Fazul was among bin Laden's top commanders and head of al Qaeda's East African cell, which was responsible for the 1998 twin US embassy bombings in Nairobi and Dar-es-Salaam.
He was also blamed for the 2002 Kikambala Paradise Hotel attack that happened simultaneously with an attempt to bring down an Israeli airliner that was leaving Moi International Airport in Mombasa.
The killing of Fazul comes after that of another al Qaeda operative, Mombasa-born Saleh Ali Saleh Nabhan believed to have been the leader of the group's cell in Kenya.Nabhan, who was killed in Somalia by US special forces operating from a US warship in 2009, was reportedly responsible for the bombing of the Israeli-owned Paradise Hotel.The death of the two top al Qaeda operatives in East Africa not only weakens the terror group but also deals a big blow to Somali militant group al Shaabab which has been fighting the Transitional Federal Government.Al Qaeda operations in East Africa can be traced to Sudan, which in the early 1990s became a safe haven for Islamic extremist groups, according to US intelligence reports.Bin Laden used Sudan as a base for his operations beginning in 1992 to support various jihad efforts around the world, before he was expelled in May 1996 following an al Qaeda linked plot to assassinate deposed Egyptian President Hosni Mubarak.
But operational challenges appear to have led al Qaeda to view Somalia as more useful as a trans-shipment point for operations elsewhere in the region, particularly Kenya.
During this time, al Qaeda claimed responsibility for arming and training the Somali factions responsible for killing 18 US soldiers in Mogadishu in October 1993.Reports suggest that al Qaeda began planning a large-scale terrorist attack against American targets in East Africa in 1993, scouting for "soft" targets and establishing a cell in Nairobi.Bin Laden's personal secretary, Wadih el Hage, and Fazul, were key members of the Nairobi cell, which operated under the guise of a humanitarian relief organisation.On August 7, 1998, the US embassies in Kenya and Tanzania were struck by near-simultaneous truck bombs. Several cell members were subsequently apprehended.According to one account, Fazul became involved in al Qaeda money laundering through the so-called "blood diamonds" trade, and in 2001 he assembled operatives in Mogadishu to begin planning the next attack.He was briefly detained by Kenyan police in July 2002 on robbery charges, but reportedly escaped before they realised his identity.According to some sources, Fazul subsequently became a senior leader in Somalia's nascent Union of Islamic Courts (UIC), while Nabhan reportedly trained UIC militants.US officials believe that Fazul became the top al Qaeda leader in Somalia, a role he assumed after Nabhan's death.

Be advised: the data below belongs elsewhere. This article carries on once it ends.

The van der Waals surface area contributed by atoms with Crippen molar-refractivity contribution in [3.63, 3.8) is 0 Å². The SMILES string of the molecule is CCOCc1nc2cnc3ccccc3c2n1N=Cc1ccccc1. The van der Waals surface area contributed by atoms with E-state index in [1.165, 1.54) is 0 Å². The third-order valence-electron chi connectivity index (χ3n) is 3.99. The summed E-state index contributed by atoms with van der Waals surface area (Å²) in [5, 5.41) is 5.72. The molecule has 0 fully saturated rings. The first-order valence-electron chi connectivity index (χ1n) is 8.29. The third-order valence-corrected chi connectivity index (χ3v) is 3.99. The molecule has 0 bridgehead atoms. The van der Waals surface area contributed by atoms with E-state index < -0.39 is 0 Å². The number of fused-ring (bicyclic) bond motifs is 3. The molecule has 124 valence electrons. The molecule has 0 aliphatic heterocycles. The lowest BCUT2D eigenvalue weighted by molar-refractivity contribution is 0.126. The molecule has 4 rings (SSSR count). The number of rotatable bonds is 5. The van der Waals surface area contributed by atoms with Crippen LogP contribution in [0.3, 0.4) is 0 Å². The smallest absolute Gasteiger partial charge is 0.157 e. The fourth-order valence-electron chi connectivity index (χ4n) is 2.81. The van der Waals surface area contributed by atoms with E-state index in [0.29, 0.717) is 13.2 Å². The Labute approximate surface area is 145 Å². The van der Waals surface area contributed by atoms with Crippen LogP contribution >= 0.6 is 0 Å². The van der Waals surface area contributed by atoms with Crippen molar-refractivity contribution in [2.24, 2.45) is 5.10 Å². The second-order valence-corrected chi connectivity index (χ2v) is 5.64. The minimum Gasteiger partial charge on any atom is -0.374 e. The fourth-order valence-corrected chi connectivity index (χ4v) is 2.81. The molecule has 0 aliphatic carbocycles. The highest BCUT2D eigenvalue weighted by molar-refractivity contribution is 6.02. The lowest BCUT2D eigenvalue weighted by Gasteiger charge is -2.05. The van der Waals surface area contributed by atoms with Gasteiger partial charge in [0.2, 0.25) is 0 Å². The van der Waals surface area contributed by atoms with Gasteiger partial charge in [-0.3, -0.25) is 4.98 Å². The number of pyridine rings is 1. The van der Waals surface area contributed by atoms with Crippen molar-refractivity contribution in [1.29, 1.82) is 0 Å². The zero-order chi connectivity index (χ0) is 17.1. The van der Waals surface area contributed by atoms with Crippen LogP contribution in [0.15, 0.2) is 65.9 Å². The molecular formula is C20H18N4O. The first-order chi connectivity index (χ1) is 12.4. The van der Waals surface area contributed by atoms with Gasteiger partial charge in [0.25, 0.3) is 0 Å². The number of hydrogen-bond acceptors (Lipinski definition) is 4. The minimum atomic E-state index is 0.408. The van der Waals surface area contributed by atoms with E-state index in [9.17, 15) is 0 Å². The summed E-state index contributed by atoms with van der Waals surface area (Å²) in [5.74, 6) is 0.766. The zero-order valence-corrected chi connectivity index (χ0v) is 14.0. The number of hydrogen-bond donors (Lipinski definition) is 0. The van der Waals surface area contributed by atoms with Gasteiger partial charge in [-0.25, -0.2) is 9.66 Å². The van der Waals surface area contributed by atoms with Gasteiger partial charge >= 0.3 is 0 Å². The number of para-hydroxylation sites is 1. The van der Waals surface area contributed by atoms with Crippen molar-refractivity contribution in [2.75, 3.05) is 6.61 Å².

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Suspected al-Qaeda terrorist leader Fazul Abdullah Mohammed was carrying “very specific” plans for bombings in Western countries when he was killed by Somali soldiers near Mogadishu, a Somali intelligence official says.
Mr. Mohammed, the alleged mastermind of the 1998 bombings that killed 224 people at two U.S. embassies in East Africa, was shot dead when his vehicle apparently blundered into a military checkpoint by mistake.
Terrorist leader killed in Somalia carried plans for bombing the West
PRESS STATEMENT DECISION OF THE COUNCIL OF MINISTERS JUNE 11.2011 somali government army commander Gen. Abdikadir Sheikh Ali Dini. and Prime Minister Mohamed Abdullahi(Farmaajo)thanked Special task force team who killed al-Qaeda's Fazul Abdullah congratulating them